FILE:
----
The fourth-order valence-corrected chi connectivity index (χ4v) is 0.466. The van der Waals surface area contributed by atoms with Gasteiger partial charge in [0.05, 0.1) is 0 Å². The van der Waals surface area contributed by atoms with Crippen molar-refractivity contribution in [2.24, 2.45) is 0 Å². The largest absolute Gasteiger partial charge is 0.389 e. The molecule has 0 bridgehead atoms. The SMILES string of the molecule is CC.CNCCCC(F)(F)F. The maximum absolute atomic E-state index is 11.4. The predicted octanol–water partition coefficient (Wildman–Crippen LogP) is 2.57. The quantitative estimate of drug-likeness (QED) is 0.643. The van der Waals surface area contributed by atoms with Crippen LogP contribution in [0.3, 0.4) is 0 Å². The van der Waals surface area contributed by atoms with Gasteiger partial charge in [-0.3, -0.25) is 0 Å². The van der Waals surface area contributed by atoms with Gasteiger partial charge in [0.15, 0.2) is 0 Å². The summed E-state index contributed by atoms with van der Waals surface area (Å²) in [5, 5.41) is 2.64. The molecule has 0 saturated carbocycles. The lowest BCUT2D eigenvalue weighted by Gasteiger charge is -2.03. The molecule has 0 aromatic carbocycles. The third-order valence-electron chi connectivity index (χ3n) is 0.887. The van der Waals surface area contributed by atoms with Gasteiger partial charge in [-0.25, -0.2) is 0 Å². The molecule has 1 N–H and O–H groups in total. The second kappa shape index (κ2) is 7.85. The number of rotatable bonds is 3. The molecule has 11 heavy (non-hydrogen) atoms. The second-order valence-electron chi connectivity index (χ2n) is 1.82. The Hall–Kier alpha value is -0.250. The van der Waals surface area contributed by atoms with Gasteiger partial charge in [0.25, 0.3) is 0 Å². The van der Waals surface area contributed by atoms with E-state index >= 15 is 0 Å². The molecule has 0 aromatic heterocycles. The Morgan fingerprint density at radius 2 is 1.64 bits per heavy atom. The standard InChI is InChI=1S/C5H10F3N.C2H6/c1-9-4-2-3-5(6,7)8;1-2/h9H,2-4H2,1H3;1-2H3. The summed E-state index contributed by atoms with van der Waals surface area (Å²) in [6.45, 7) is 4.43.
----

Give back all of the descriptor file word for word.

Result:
The fourth-order valence-corrected chi connectivity index (χ4v) is 0.466. The van der Waals surface area contributed by atoms with Gasteiger partial charge in [0.05, 0.1) is 0 Å². The van der Waals surface area contributed by atoms with Crippen molar-refractivity contribution in [2.24, 2.45) is 0 Å². The largest absolute Gasteiger partial charge is 0.389 e. The molecule has 0 bridgehead atoms. The SMILES string of the molecule is CC.CNCCCC(F)(F)F. The maximum absolute atomic E-state index is 11.4. The predicted octanol–water partition coefficient (Wildman–Crippen LogP) is 2.57. The quantitative estimate of drug-likeness (QED) is 0.643. The van der Waals surface area contributed by atoms with Crippen LogP contribution in [0.3, 0.4) is 0 Å². The van der Waals surface area contributed by atoms with Gasteiger partial charge in [-0.3, -0.25) is 0 Å². The van der Waals surface area contributed by atoms with Gasteiger partial charge in [0.15, 0.2) is 0 Å². The summed E-state index contributed by atoms with van der Waals surface area (Å²) in [5, 5.41) is 2.64. The molecule has 0 saturated carbocycles. The lowest BCUT2D eigenvalue weighted by Gasteiger charge is -2.03. The molecule has 0 aromatic carbocycles. The third-order valence-electron chi connectivity index (χ3n) is 0.887. The van der Waals surface area contributed by atoms with Gasteiger partial charge in [-0.25, -0.2) is 0 Å². The molecule has 1 N–H and O–H groups in total. The second kappa shape index (κ2) is 7.85. The number of rotatable bonds is 3. The molecule has 11 heavy (non-hydrogen) atoms. The second-order valence-electron chi connectivity index (χ2n) is 1.82. The Hall–Kier alpha value is -0.250. The van der Waals surface area contributed by atoms with Gasteiger partial charge in [0.25, 0.3) is 0 Å². The van der Waals surface area contributed by atoms with E-state index >= 15 is 0 Å². The molecule has 0 aromatic heterocycles. The Morgan fingerprint density at radius 2 is 1.64 bits per heavy atom. The standard InChI is InChI=1S/C5H10F3N.C2H6/c1-9-4-2-3-5(6,7)8;1-2/h9H,2-4H2,1H3;1-2H3. The summed E-state index contributed by atoms with van der Waals surface area (Å²) in [6.45, 7) is 4.43.